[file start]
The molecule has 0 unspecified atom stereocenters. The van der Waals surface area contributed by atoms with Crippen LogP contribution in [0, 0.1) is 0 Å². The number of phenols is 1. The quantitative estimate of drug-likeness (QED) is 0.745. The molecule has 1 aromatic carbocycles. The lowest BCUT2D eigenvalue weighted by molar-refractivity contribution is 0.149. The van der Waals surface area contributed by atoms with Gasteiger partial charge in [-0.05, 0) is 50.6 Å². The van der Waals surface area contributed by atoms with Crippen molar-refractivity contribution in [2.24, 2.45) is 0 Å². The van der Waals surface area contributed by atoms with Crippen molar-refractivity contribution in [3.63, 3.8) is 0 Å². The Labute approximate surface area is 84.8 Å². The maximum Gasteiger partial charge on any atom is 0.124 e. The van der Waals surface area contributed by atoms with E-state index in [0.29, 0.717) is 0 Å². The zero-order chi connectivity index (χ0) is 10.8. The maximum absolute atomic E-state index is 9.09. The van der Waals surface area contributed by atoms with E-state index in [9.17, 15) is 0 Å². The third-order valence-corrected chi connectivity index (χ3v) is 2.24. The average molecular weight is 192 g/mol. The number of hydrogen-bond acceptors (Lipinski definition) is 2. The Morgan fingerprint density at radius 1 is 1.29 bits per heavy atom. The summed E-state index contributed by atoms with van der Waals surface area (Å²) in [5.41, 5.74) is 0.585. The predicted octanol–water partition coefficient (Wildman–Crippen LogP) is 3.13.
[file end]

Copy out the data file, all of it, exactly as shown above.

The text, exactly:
The molecule has 0 unspecified atom stereocenters. The van der Waals surface area contributed by atoms with Crippen LogP contribution in [0, 0.1) is 0 Å². The number of phenols is 1. The quantitative estimate of drug-likeness (QED) is 0.745. The molecule has 1 aromatic carbocycles. The lowest BCUT2D eigenvalue weighted by molar-refractivity contribution is 0.149. The van der Waals surface area contributed by atoms with Gasteiger partial charge in [-0.05, 0) is 50.6 Å². The van der Waals surface area contributed by atoms with Crippen molar-refractivity contribution in [2.24, 2.45) is 0 Å². The van der Waals surface area contributed by atoms with Crippen molar-refractivity contribution in [3.63, 3.8) is 0 Å². The Labute approximate surface area is 84.8 Å². The maximum Gasteiger partial charge on any atom is 0.124 e. The van der Waals surface area contributed by atoms with E-state index in [0.29, 0.717) is 0 Å². The zero-order chi connectivity index (χ0) is 10.8. The maximum absolute atomic E-state index is 9.09. The van der Waals surface area contributed by atoms with E-state index in [9.17, 15) is 0 Å². The third-order valence-corrected chi connectivity index (χ3v) is 2.24. The average molecular weight is 192 g/mol. The number of hydrogen-bond acceptors (Lipinski definition) is 2. The Morgan fingerprint density at radius 1 is 1.29 bits per heavy atom. The summed E-state index contributed by atoms with van der Waals surface area (Å²) in [5.41, 5.74) is 0.585. The predicted octanol–water partition coefficient (Wildman–Crippen LogP) is 3.13.